Classical Languages

The concentration in Classical Languages is one of two concentrations within the major of Classical Studies. Students of Classical Languages study ancient Greek, Latin, and/or Hebrew, as well as the rich cultural traditions of Greece, Rome, Israel, ancient Mesopotamia, and Egypt. Through the comparative study of these ancient languages and literatures, students in Classical languages acquire additional cultural literacy as they examine critically the ancient beliefs, values, and traditions that have shaped modern cultures.

The concentration in Classical Languages best prepares students for graduate school in the discipline of Classics or the fields of Ancient History and Ancient Philosophy. Students in Classical Languages pursue successfully careers in law, medicine, and publishing, as well as graduate school in Linguistics, Comparative Literature, and Classical Archaeology.

Major in Classical Studies, Concentration: Classical Languages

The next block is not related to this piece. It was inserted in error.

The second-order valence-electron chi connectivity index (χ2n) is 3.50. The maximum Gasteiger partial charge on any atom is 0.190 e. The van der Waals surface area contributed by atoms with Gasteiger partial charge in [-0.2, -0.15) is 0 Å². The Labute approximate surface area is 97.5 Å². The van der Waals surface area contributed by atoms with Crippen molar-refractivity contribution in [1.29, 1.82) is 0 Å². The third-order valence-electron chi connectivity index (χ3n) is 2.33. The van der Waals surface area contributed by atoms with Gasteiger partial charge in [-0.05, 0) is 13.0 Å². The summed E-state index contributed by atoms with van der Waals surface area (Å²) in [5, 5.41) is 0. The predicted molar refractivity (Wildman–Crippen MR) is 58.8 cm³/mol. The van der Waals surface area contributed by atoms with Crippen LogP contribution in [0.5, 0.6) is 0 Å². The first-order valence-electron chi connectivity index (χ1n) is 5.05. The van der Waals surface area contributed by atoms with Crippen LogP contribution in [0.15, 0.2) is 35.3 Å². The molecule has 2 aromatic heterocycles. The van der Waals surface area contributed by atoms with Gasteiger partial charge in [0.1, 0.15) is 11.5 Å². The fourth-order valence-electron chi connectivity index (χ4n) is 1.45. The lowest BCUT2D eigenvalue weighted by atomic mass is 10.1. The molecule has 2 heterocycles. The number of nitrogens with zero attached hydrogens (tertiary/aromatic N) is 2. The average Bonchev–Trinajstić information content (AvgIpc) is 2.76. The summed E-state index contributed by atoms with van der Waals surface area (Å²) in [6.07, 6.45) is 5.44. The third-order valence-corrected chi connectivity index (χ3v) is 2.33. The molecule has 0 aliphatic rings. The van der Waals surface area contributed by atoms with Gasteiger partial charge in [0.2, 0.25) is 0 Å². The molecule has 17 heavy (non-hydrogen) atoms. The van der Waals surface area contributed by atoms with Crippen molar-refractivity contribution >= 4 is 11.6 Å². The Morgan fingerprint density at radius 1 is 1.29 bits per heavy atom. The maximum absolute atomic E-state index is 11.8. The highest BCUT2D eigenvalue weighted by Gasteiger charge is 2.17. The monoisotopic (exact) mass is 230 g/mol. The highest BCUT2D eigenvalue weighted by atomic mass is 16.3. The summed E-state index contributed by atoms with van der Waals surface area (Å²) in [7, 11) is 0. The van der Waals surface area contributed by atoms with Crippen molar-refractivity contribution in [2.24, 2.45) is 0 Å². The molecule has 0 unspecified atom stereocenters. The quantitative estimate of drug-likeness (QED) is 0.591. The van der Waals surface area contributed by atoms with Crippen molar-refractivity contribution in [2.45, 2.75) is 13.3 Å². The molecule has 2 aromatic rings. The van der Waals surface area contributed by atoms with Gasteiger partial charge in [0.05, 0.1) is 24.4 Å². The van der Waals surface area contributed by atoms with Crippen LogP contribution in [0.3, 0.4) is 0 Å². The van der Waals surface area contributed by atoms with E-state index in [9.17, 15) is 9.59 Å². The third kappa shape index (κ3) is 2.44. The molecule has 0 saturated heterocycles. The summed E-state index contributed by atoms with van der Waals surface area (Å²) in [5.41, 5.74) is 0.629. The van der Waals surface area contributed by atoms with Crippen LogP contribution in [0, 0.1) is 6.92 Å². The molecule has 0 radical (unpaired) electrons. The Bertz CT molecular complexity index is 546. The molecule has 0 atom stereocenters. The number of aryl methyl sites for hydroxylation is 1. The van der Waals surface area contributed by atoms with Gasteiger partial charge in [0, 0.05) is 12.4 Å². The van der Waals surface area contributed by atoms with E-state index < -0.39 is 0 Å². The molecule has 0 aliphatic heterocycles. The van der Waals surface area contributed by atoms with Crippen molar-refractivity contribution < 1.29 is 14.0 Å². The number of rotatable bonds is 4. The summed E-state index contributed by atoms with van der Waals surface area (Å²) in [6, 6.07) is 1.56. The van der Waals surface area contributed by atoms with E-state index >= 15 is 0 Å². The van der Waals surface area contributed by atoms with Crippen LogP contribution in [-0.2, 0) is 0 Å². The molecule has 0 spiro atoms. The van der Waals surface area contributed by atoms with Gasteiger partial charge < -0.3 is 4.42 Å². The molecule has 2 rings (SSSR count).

Minor in Classical Studies, Concentration: Classical Languages

Courses

Special Notes

Language Requirement and Courses: Incoming students who have previously studied Latin or Ancient Greek will be placed in the appropriate languages courses through the College's foreign language placement exams, which are administered during Summer registration for first year students. Students may satisfy the College's language requirement by testing out of GREK 101 and 102 or LATN 101 and 102. If a student completes a language course below the level recommended by the placement exam, the student will not receive credit toward graduation for that course without prior permission of the Department Chair. The College's advanced placement policy is explained in the section on Admission.

Majors who intend to pursue graduate studies in Classics are strongly urged to complete four years of Ancient Greek and four years of Latin.

S/NC courses are not permitted in the major or minor.

Only grades of C- or better are accepted for the major or minor.